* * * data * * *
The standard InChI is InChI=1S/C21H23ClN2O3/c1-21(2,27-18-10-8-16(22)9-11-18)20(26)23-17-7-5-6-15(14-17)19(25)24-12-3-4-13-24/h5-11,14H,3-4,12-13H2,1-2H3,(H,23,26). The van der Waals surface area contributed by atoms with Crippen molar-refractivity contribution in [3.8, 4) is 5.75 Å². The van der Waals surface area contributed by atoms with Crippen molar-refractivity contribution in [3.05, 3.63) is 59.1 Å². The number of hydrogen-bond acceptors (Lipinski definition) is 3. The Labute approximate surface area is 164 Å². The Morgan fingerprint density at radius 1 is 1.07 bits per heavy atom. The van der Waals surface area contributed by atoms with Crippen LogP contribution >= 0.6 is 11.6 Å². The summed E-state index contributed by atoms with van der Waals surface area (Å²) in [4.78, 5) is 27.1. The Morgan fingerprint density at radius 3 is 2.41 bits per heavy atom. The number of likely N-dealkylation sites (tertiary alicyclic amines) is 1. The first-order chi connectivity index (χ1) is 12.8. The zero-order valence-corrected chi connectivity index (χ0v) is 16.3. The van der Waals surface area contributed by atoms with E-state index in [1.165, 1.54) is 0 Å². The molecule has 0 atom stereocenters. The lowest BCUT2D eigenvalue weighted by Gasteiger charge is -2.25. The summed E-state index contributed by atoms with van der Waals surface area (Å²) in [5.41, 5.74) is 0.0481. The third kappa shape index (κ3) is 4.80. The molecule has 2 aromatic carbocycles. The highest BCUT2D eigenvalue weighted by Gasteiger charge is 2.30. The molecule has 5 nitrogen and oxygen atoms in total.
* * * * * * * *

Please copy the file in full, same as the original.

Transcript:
The standard InChI is InChI=1S/C21H23ClN2O3/c1-21(2,27-18-10-8-16(22)9-11-18)20(26)23-17-7-5-6-15(14-17)19(25)24-12-3-4-13-24/h5-11,14H,3-4,12-13H2,1-2H3,(H,23,26). The van der Waals surface area contributed by atoms with Crippen molar-refractivity contribution in [3.8, 4) is 5.75 Å². The van der Waals surface area contributed by atoms with Crippen molar-refractivity contribution in [3.05, 3.63) is 59.1 Å². The number of hydrogen-bond acceptors (Lipinski definition) is 3. The Labute approximate surface area is 164 Å². The Morgan fingerprint density at radius 1 is 1.07 bits per heavy atom. The van der Waals surface area contributed by atoms with Crippen LogP contribution >= 0.6 is 11.6 Å². The summed E-state index contributed by atoms with van der Waals surface area (Å²) in [4.78, 5) is 27.1. The Morgan fingerprint density at radius 3 is 2.41 bits per heavy atom. The number of likely N-dealkylation sites (tertiary alicyclic amines) is 1. The first-order chi connectivity index (χ1) is 12.8. The zero-order valence-corrected chi connectivity index (χ0v) is 16.3. The van der Waals surface area contributed by atoms with E-state index in [1.165, 1.54) is 0 Å². The molecule has 0 atom stereocenters. The lowest BCUT2D eigenvalue weighted by Gasteiger charge is -2.25. The summed E-state index contributed by atoms with van der Waals surface area (Å²) in [5.41, 5.74) is 0.0481. The third kappa shape index (κ3) is 4.80. The molecule has 2 aromatic carbocycles. The highest BCUT2D eigenvalue weighted by Gasteiger charge is 2.30. The molecule has 5 nitrogen and oxygen atoms in total.